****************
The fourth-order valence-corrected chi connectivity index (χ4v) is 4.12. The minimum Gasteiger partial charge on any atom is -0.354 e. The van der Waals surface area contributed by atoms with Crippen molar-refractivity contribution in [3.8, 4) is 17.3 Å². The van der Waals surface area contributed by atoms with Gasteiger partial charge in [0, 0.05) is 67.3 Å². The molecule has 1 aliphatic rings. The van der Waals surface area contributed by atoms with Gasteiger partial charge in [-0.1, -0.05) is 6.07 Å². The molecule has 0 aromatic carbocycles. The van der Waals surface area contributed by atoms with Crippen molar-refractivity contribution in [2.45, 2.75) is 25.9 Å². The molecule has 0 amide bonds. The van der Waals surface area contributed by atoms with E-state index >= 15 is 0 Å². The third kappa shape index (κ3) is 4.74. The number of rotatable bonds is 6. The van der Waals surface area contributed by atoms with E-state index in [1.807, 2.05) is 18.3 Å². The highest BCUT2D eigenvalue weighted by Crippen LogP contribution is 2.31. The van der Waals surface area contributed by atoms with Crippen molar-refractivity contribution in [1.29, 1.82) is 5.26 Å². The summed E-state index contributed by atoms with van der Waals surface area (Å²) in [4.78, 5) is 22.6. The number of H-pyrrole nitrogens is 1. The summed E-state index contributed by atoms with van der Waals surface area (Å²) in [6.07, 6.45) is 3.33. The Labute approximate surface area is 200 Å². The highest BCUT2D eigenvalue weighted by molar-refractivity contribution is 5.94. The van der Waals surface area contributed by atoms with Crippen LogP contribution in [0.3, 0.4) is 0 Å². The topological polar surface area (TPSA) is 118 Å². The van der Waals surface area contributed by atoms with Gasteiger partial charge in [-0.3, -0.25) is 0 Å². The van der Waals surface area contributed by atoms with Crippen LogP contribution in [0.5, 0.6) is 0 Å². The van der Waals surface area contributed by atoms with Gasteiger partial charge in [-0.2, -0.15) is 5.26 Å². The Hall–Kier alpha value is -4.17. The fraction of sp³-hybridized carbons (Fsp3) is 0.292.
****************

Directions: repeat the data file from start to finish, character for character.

The fourth-order valence-corrected chi connectivity index (χ4v) is 4.12. The minimum Gasteiger partial charge on any atom is -0.354 e. The van der Waals surface area contributed by atoms with Crippen molar-refractivity contribution in [3.8, 4) is 17.3 Å². The van der Waals surface area contributed by atoms with Gasteiger partial charge in [0, 0.05) is 67.3 Å². The molecule has 1 aliphatic rings. The van der Waals surface area contributed by atoms with Gasteiger partial charge in [-0.1, -0.05) is 6.07 Å². The molecule has 0 aromatic carbocycles. The van der Waals surface area contributed by atoms with Crippen molar-refractivity contribution in [2.45, 2.75) is 25.9 Å². The molecule has 0 amide bonds. The van der Waals surface area contributed by atoms with E-state index >= 15 is 0 Å². The third kappa shape index (κ3) is 4.74. The number of rotatable bonds is 6. The van der Waals surface area contributed by atoms with E-state index in [1.807, 2.05) is 18.3 Å². The highest BCUT2D eigenvalue weighted by Crippen LogP contribution is 2.31. The van der Waals surface area contributed by atoms with Crippen molar-refractivity contribution in [1.29, 1.82) is 5.26 Å². The summed E-state index contributed by atoms with van der Waals surface area (Å²) in [4.78, 5) is 22.6. The number of H-pyrrole nitrogens is 1. The summed E-state index contributed by atoms with van der Waals surface area (Å²) in [6.07, 6.45) is 3.33. The Labute approximate surface area is 200 Å². The highest BCUT2D eigenvalue weighted by molar-refractivity contribution is 5.94. The van der Waals surface area contributed by atoms with Crippen LogP contribution in [0.3, 0.4) is 0 Å². The topological polar surface area (TPSA) is 118 Å². The van der Waals surface area contributed by atoms with Gasteiger partial charge in [-0.3, -0.25) is 0 Å². The van der Waals surface area contributed by atoms with Crippen LogP contribution in [0.5, 0.6) is 0 Å². The van der Waals surface area contributed by atoms with Gasteiger partial charge in [-0.2, -0.15) is 5.26 Å². The Hall–Kier alpha value is -4.17. The fraction of sp³-hybridized carbons (Fsp3) is 0.292.